Table of contents

3.1.2. Water availability

Climate change is projected to intensify the hydrological cycle in general and to change precipitation patterns across Europe. The most relevant hydrologic variables from the perspective of the energy system are annual river flow and river flow droughts (for thermal power plants and hydropower plants) and soil water availability (for bioenergy production). These variables are driven the combined effect of changes in precipitation patterns, temperature and the physiological responses of plants to atmospheric CO2 concentrations.

comments (0)

Past and projected changes in precipitation show marked differences across Europe. Northern Europe has generally become wetter in recent decades whereas southern Europe has generally become drier. This trend is projected to continue in the future, but with marked seasonal differences (EEA, 2017e).

comments (0)

Projected changes in annual river flow show a similar pattern as those for annual precipitation. Overall, southern European countries are projected to face decreasing water availability, particularly Spain, Portugal, Greece, Cyprus, Malta, Italy and Turkey. In contrast, central and northern European countries show an increasing annual water availability (EEA, 2016e; Bisselink et al., 2018).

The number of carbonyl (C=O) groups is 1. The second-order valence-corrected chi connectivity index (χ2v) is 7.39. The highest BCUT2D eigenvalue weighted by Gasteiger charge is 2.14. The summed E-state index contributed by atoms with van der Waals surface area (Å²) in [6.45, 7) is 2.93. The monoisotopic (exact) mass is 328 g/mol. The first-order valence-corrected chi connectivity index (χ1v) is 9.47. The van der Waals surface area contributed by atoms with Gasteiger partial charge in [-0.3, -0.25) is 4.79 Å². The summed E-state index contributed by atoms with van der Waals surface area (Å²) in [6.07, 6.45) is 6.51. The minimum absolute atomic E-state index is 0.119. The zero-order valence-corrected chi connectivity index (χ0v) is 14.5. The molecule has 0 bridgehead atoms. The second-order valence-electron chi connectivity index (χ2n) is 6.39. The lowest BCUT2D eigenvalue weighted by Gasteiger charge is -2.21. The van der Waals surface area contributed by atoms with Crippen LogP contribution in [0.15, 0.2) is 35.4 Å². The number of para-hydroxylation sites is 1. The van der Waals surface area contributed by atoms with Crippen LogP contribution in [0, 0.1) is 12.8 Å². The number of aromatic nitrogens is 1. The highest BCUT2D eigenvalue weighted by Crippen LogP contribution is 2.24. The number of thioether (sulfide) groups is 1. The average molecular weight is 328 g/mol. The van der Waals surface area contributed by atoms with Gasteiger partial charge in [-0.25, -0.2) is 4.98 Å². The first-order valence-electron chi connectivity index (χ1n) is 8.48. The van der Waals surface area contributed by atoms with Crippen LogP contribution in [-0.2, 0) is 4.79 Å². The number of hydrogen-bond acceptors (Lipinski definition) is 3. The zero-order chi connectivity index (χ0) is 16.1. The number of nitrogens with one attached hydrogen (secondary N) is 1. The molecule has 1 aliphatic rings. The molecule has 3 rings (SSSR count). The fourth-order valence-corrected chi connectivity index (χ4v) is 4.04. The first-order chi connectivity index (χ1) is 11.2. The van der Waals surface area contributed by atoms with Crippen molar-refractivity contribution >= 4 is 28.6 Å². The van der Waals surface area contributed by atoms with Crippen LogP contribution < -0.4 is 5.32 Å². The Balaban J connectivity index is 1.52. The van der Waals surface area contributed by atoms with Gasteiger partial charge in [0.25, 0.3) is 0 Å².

comments (0)

Droughts can be distinguished into meteorological, soil moisture (or agricultural), hydrological (including river flow) and socio-economic droughts. The severity and frequency of meteorological and hydrological droughts has increased in parts of Europe, particularly south-western and central Europe.

comments (1)

Available studies project large increases in the frequency, duration and severity of meteorological and river flow droughts in most of Europe over the 21st century, except for northern European regions (EEA, 2017f; Bisselink et al., 2018).

comments (0)

Changes in summer soil moisture follow a similar pattern as changes in low river flow.

comments (2)

Decreases in summer soil moisture (i.e. increases in soil moisture stress) are projected for most European regions, except for northern and north-eastern Europe. Notably, soil moisture stress (in summer) is projected to increase even in regions where (annual) precipitation is projected to increase, such as north-western Europe (EEA, 2016f; Bisselink et al., 2018).

comments (0)